Author: Sarah Fraser
Publisher: HarperCollins UK
Henry Stuartâ€™s life is the last great forgotten Jacobean tale. Shadowed by the gravity of the Thirty Yearsâ€™ War and the huge changes taking place across Europe in seventeenth-century society, economy, politics and empire, his life was visually and verbally gorgeous. NOW THE SUBJECT OF BBC2 DOCUMENTARY The Best King We Never Had
Author: Sarah Fraser
Publisher: William Collins
Henry Stuart's life is the last great forgotten Jacobean tale. Shadowed by the gravity of the Thirty Years' War and the huge changes taking place across Europe in seventeenth-century society, economy, politics and empire, his life was visually and verbally gorgeous. NOW THE SUBJECT OF BBC2 DOCUMENTARY The Best King We Never Had By 1610, the precocious and dynamic Henry Stuart, Prince of Wales was the hope of Britain and Protestant Europe. Eldest son of James VI of Scotland & I of England, his interests ranged far beyond his Court's renowned love of the arts. He invested in cutting-edge science, and began modernising Britain's military and naval capacity. Hailed as 'Protector of Virginia', Henry stood at the forefront of the founding of British America. All before his tragic death, aged 18. In this rich and vibrant biography, prize-winning author, Sarah Fraser, brings Henry Stuart to life as the epitome of a Renaissance prince - active, virtuous, ambitious. Henry's story recreates an exciting part of the Jacobean era, during a transformational period of British history.
Author: Sarah Fraser
Publisher: HarperCollins UK
Saltire First Scottish Book of the Year 2012 Fans of Outlander must read this Saltire Society Literary Awards Scottish First Book of the Year â€“ a great non-fiction adventure about Scotlandâ€™s most notorious clan chief.
Author: Sean Cunningham
Publisher: Amberley Publishing Limited
The untold story of Henry VIII's elder brother, the Tudor king who never was.
Author: Linda Porter
Publisher: St. Martin's Press
Publishers Weekly called Katherine the Queen â€śRich, perceptive, and creative.â€ť In Royal Renegades, Porter examines the turbulent lives of the children of Charles I and the English Civil Wars. The fact that the English Civil War led to the execution of King Charles I in January 1649 is well known, as is the restoration of his eldest son as Charles II eleven years later. But what happened to the kingâ€™s six surviving children is far less familiar. Casting new light on the heirs of the doomed king, acclaimed historian Linda Porter brings to life their personalities, legacies, and rivalries for the first time. As their family life was shattered by war, Elizabeth and Henry were used as pawns in the parliamentary campaign against their father; Mary, the Princess Royal, was whisked away to the Netherlands as the child bride of the Prince of Orange; Henriette, Anneâ€™s governess, escaped with the kingâ€™s youngest child to France where she eventually married the cruel and flamboyant Philippe dâ€™Orleans. When their "dark and ugly" brother Charles eventually succeeded his father to the English throne after fourteen years of wandering, he promptly enacted a vengeful punishment on those who had spurned his family, with his brother James firmly in his shadow. A tale of love and endurance, of battles and flight, of educations disrupted, the lonely death of a young princess and the wearisome experience of exile, Royal Renegades charts the fascinating story of the children of loving parents who could not protect them from the consequences of their own failings as monarchs and the forces of upheaval sweeping England.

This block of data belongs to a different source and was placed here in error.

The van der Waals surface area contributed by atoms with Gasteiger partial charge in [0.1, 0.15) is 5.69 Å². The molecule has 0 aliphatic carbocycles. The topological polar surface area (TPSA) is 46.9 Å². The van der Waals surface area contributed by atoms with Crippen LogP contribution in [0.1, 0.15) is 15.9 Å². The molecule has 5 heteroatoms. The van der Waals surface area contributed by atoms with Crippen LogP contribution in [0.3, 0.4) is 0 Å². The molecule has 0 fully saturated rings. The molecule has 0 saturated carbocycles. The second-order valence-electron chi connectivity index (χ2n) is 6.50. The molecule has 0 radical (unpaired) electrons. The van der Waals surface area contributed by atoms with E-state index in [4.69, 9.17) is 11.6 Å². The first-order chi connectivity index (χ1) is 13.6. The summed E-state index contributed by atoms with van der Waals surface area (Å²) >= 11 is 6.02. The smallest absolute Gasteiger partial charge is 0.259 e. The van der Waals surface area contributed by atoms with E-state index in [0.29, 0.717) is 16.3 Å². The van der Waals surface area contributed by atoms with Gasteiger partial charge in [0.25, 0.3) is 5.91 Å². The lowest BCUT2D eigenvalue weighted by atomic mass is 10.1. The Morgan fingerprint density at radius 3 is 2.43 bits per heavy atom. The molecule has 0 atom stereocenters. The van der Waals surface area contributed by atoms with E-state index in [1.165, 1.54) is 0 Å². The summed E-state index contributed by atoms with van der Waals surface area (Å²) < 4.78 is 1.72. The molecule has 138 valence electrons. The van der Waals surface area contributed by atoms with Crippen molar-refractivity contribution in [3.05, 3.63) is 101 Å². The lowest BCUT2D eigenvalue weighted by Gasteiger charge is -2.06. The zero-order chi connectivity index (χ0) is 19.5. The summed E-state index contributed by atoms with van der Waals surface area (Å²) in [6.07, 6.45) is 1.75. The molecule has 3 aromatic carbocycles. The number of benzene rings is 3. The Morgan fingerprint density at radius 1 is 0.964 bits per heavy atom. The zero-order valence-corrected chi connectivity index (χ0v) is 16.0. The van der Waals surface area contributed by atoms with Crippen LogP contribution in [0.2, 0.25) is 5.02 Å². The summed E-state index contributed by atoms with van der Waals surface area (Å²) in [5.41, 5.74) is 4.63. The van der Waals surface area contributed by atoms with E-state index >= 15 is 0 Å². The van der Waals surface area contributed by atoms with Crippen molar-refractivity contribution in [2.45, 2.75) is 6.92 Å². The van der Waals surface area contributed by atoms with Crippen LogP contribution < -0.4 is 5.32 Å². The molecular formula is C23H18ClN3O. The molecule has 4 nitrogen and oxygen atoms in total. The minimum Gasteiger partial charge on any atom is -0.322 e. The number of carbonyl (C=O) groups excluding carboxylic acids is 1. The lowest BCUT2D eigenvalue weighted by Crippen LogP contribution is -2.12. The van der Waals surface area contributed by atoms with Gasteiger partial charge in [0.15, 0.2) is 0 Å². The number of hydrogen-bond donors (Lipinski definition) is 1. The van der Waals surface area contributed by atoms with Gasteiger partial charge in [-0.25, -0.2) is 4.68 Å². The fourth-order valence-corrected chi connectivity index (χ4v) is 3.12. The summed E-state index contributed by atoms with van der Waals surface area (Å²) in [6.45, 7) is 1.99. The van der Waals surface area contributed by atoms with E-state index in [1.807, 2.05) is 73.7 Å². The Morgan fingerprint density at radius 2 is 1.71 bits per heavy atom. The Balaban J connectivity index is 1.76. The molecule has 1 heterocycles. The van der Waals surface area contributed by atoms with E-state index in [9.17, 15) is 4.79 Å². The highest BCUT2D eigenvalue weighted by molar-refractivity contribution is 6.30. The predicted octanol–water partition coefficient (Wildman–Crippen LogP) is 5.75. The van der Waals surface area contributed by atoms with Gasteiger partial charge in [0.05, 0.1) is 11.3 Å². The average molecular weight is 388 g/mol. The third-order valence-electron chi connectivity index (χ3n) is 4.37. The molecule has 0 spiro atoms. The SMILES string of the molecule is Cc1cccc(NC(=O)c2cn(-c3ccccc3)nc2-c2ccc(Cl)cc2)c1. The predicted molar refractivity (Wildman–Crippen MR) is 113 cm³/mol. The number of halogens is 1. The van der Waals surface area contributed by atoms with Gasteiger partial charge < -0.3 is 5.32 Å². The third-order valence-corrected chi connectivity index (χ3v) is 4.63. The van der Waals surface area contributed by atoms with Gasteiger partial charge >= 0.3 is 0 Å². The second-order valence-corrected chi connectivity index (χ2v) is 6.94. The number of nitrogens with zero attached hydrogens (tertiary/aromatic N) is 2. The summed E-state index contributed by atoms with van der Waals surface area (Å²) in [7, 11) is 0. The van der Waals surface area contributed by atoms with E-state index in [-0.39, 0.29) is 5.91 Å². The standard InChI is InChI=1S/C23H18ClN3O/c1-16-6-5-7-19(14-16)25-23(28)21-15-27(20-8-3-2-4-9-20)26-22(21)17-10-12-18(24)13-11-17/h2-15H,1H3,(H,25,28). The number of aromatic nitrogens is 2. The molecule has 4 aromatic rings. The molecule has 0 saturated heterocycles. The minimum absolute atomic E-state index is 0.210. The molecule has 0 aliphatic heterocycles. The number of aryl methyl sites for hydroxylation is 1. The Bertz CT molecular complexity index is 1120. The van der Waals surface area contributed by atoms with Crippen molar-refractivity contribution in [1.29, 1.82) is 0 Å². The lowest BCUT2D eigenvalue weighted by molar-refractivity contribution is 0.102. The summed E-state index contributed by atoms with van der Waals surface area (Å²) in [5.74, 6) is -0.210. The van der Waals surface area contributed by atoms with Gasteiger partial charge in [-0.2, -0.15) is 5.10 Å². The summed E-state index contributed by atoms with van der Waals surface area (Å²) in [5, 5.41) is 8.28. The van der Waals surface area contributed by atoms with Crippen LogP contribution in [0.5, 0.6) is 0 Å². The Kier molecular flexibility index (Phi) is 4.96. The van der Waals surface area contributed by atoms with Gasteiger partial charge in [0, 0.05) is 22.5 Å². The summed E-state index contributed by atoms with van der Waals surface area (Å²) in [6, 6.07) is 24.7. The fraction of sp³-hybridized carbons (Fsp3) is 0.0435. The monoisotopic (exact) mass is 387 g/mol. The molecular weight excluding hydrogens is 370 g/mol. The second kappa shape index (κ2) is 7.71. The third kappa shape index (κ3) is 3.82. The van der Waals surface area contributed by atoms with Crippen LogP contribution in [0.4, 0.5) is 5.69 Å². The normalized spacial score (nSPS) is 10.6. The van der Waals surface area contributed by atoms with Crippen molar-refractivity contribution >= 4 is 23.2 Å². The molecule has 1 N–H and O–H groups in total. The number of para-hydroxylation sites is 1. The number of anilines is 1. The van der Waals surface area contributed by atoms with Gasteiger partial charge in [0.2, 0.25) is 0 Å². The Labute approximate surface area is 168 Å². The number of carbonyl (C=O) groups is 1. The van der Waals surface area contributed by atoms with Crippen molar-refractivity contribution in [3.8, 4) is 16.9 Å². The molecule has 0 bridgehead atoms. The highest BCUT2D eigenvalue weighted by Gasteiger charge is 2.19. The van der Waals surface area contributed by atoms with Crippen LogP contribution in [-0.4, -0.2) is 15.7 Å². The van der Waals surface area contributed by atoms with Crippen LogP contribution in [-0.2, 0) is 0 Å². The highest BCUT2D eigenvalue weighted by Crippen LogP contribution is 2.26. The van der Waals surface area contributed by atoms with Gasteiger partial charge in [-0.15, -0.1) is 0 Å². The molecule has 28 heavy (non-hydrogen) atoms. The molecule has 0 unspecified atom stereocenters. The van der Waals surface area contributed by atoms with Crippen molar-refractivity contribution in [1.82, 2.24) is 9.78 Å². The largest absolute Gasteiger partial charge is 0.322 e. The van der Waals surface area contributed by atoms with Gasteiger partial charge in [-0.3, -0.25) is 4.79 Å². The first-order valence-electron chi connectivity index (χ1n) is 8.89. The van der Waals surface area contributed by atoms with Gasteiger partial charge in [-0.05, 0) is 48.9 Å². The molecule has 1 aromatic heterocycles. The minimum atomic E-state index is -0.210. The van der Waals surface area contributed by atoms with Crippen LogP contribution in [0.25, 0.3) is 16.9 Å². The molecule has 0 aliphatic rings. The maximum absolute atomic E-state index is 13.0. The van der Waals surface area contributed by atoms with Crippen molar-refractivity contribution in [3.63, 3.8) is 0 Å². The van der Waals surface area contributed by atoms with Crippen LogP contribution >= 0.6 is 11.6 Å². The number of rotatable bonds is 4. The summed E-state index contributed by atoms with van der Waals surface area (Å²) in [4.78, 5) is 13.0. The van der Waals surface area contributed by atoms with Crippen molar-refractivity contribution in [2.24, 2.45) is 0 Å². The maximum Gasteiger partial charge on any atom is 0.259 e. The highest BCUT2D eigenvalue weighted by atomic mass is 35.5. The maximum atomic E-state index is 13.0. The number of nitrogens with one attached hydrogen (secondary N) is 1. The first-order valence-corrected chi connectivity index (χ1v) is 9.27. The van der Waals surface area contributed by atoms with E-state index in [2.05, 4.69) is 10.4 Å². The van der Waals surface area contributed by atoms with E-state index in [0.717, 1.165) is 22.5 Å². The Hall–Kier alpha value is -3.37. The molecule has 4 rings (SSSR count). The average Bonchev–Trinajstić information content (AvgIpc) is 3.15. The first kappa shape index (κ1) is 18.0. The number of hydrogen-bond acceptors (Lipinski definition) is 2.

Author: Anna Keay
Publisher: Bloomsbury Publishing
James, Duke of Monmouth, the adored illegitimate son of Charles II, was born in exile the year his grandfather was executed and the English monarchy abolished. Abducted from his mother on his father's orders, he emerged from a childhood in the backstreets of Rotterdam to command the ballrooms of Paris, the brothels of Covent Garden and the battlefields of Flanders. Pepys described him as 'the most skittish, leaping gallant that ever I saw, always in action, vaulting or leaping or clambering'. Such was his appeal that when the monarchy itself came under threat, the cry was for Monmouth to succeed Charles II as King. He inspired both delight and disgust, adulation and abhorrence and, in time, love and loyalty almost beyond fathoming. Louis XIV was his mentor, Nell Gwyn his protector, D'Artagnan his lieutenant, William of Orange his confidant, John Dryden his censor and John Locke his comrade. Anna Keay matches rigorous scholarship with a storyteller's gift to enrapturing effect. She brings to life the warm, courageous and handsome Duke of Monmouth, a man who by his own admission 'lived a very dissolute and irregular life', but who was ultimately prepared to risk everything for honour and justice. His life, culminating in his fateful invasion, provides a sweeping history of the turbulent decades in which England as we know it was forged.
Author: Antonia Fraser
Author of Marie Antoinette She was the quintessential queen: statuesque, regal, dazzlingly beautiful. Her royal birth gave her claim to the thrones of two nations; her marriage to the young French dauphin promised to place a third glorious crown on her noble head. Instead, Mary Stuart became the victim of her own impulsive heart, scandalizing her world with a foolish passion that would lead to abduction, rape and even murder. Betrayed by those she most trusted, she would be lured into a deadly game of power, only to lose to her envious and unforgiving cousin, Elizabeth I. Here is her story, a queen who lost a throne for love, a monarch pampered and adored even as she was led to her beheading, the unforgettable woman who became a legend for all time.
Author: Alan Stewart
Publisher: Random House